Friday, October 29, 2021

Dr. David Ludwig - 'The Carbohydrate Insulin Model of Obesity'

 High fat, high protein foods are filling and satisfying, and can lead to weight loss. I certainly found that adding olive oil to my food made me feel more comfortable and satisfied. 

I can remember having scrambled egg on toast as a boy, and loaded with butter, it was scummy, which left me feeling full for hours on end. 

From what I've read recently, high carb diets are excellent for fit and active people, but if you are inactive, or in poor health, a high carb diet can push your insulin levels up too high, leading to weight gain and ill health. So everyone is different. 

David S. Ludwig, MD, PhD, is a practicing endocrinologist, researcher, and professor at Harvard Medical School and Harvard School of Public Health. He received a PhD and an MD from Stanford University School of Medicine and completed an internship and residency in pediatrics and a fellowship in pediatric endocrinology at Boston Children's Hospital.

Dr. Ludwig also directs the New Balance Foundation Obesity Prevention Center at Boston Children’s Hospital. His research focuses on the effects of diet on hormones, metabolism and body weight. He developed a novel “low glycemic load” diet (i.e., one that decreases the surge in blood sugar after meals) for the treatment of obesity-related diseases. In addition, his group has done some of the original studies linking sugar-sweetened beverages and fast food to excessive weight gain, heart disease and type 2 diabetes.

Described as an “obesity warrior” by Time magazine, Dr. Ludwig has fought for fundamental policy changes to restrict junk food advertising directed at young children, improve the quality of national nutrition programs, and increase insurance reimbursement for obesity prevention and treatment.


lastgreek said...

as long as your carbs come with their fibre, you're fine. it's the refined carbs that you got to watch out for.

And here's the problem: You can't package insoluble fibre. Soluble fibre, sure, but not the other one. You're body needs both.

lastgreek said...

"your," damn it -- i meant "your," not "you're."

Peter Pan said...

Yer body, yer choice.

lastgreek said...

Seinfeld episode: all you can eat nonfat yogurt. Remember that one? All gained weight because it wasn’t the fat but the sugar that replaced the fat:)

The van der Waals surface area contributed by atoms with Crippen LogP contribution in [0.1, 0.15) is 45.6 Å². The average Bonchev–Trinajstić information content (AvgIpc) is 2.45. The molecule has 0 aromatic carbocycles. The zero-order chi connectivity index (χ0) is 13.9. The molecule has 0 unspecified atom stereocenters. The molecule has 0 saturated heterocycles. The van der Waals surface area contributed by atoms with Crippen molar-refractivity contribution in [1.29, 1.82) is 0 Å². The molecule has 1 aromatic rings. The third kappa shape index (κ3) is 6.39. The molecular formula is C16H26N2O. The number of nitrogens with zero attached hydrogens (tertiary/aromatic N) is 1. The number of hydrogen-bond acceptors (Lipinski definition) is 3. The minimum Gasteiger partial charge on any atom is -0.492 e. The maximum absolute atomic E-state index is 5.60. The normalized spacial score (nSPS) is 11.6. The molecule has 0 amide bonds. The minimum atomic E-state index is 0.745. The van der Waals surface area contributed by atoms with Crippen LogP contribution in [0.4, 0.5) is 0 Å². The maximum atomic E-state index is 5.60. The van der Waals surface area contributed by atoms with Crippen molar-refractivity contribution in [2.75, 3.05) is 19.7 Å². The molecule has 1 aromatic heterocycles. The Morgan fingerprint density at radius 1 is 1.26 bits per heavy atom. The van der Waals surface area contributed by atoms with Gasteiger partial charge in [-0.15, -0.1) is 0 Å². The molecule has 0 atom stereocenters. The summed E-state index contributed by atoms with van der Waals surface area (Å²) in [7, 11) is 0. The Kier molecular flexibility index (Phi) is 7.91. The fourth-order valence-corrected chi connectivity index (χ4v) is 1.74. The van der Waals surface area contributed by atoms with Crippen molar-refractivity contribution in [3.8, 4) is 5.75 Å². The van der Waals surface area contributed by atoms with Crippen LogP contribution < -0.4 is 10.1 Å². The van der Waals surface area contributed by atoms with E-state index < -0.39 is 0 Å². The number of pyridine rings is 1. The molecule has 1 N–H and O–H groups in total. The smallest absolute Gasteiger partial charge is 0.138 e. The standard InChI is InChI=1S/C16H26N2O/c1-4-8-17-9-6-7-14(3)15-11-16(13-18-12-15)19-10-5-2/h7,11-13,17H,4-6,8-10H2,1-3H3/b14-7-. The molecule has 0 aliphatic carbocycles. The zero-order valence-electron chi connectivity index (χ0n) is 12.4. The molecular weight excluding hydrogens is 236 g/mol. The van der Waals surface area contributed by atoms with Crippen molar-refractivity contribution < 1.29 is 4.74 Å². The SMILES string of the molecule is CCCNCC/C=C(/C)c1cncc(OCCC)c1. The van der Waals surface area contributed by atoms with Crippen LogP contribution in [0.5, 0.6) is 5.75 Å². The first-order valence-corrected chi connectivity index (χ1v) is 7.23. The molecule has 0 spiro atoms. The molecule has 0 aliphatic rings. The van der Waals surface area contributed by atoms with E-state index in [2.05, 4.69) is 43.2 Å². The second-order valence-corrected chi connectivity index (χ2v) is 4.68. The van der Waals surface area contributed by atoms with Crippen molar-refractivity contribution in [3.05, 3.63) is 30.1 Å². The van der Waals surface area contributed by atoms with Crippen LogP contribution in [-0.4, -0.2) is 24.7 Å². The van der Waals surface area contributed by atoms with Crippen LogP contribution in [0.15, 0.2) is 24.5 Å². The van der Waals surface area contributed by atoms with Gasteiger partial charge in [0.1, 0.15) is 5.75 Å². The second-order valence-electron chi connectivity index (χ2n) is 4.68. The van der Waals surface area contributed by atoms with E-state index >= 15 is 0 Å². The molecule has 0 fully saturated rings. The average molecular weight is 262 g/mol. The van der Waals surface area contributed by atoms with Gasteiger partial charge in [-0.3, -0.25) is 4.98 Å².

Peter Pan said...

The ideal snack food would have zero calories.

Peter Pan said...

So far, they've only managed zero nutrients. Science!

Konrad said...

A morbidly obese neighbor across the street saw me lose 50 pounds in three months. He asked me how I did it. I told him to avoid all sugars in any form except for complex carbs like vegetables.

I told him that, while losing weight, avoid fruits. Today's fruits are bred to be loaded with sugar. Avoid bread and all refined wheat products. Avoid starches (rice, pasta, potatoes, etc). Avoid fast food. Avoid all refined food products.

MOST IMPORTANTLY, EAT LESS OFTEN. Every time we eat, we spike insulin, which causes our body to store food energy as fat, instead of burning the energy. This worsens our insulin resistance, leading to obesity, diabetes, and so on. Some foods (e.g. sugars) spike insulin more than other foods. With practice, we can develop the habit of intermittent fasting, e.g. eating only once a day. This will accelerate weight loss, and if done properly, it will not make us suffer with hunger. If I have a craving for a snack of some sort, I drink a cup of coffee (no sugar).

Exercise is important, but it accounts for only 20% of weight loss. Diet is more important.

My morbidly obese neighbor objected, saying he had hired a nutritionist who told him to eat five times a day, and to reduce his fat intake.

I told him fine: talk to me again in three months when you are even FATTER, and I will show you the REAL way to lose weight, just like I did.

He personally saw me lose 50 pounds. I am the proof. However he is not yet ready to listen to reason.